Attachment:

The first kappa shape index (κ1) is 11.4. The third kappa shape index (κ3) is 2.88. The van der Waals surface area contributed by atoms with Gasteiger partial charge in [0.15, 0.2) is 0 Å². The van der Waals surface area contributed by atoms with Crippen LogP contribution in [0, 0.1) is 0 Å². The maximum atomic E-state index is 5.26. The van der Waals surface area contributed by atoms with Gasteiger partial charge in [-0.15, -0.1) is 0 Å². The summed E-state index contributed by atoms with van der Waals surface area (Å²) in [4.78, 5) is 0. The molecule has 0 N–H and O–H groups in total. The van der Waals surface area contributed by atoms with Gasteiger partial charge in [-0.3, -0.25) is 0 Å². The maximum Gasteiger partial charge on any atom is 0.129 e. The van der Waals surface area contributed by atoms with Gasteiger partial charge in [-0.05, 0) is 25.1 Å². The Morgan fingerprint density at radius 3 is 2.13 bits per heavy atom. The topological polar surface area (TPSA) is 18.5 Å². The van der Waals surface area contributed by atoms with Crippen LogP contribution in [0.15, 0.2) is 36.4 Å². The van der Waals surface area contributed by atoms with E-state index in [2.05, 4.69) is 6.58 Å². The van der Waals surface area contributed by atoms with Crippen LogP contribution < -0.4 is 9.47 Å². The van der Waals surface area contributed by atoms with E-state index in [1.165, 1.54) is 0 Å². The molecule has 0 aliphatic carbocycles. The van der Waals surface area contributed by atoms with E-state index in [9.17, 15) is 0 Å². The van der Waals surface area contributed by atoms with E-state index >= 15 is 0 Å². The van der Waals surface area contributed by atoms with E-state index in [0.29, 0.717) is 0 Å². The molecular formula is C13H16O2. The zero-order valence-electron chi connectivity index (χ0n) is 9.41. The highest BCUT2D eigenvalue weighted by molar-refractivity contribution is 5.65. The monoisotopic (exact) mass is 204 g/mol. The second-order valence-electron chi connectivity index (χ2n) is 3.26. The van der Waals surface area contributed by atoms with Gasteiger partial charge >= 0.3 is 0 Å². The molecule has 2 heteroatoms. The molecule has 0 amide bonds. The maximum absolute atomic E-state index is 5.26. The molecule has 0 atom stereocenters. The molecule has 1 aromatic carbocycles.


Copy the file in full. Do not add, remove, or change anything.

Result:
The first kappa shape index (κ1) is 11.4. The third kappa shape index (κ3) is 2.88. The van der Waals surface area contributed by atoms with Gasteiger partial charge in [0.15, 0.2) is 0 Å². The van der Waals surface area contributed by atoms with Crippen LogP contribution in [0, 0.1) is 0 Å². The maximum atomic E-state index is 5.26. The van der Waals surface area contributed by atoms with Gasteiger partial charge in [-0.15, -0.1) is 0 Å². The summed E-state index contributed by atoms with van der Waals surface area (Å²) in [4.78, 5) is 0. The molecule has 0 N–H and O–H groups in total. The van der Waals surface area contributed by atoms with Gasteiger partial charge in [-0.3, -0.25) is 0 Å². The maximum Gasteiger partial charge on any atom is 0.129 e. The van der Waals surface area contributed by atoms with Gasteiger partial charge in [-0.05, 0) is 25.1 Å². The Morgan fingerprint density at radius 3 is 2.13 bits per heavy atom. The topological polar surface area (TPSA) is 18.5 Å². The van der Waals surface area contributed by atoms with Crippen LogP contribution in [0.15, 0.2) is 36.4 Å². The van der Waals surface area contributed by atoms with E-state index in [2.05, 4.69) is 6.58 Å². The van der Waals surface area contributed by atoms with Crippen LogP contribution < -0.4 is 9.47 Å². The van der Waals surface area contributed by atoms with E-state index in [1.165, 1.54) is 0 Å². The molecule has 0 aliphatic carbocycles. The van der Waals surface area contributed by atoms with E-state index in [9.17, 15) is 0 Å². The van der Waals surface area contributed by atoms with E-state index >= 15 is 0 Å². The van der Waals surface area contributed by atoms with E-state index in [0.29, 0.717) is 0 Å². The molecular formula is C13H16O2. The zero-order valence-electron chi connectivity index (χ0n) is 9.41. The highest BCUT2D eigenvalue weighted by molar-refractivity contribution is 5.65. The monoisotopic (exact) mass is 204 g/mol. The second-order valence-electron chi connectivity index (χ2n) is 3.26. The van der Waals surface area contributed by atoms with Gasteiger partial charge >= 0.3 is 0 Å². The molecule has 2 heteroatoms. The molecule has 0 amide bonds. The maximum absolute atomic E-state index is 5.26. The molecule has 0 atom stereocenters. The molecule has 1 aromatic carbocycles.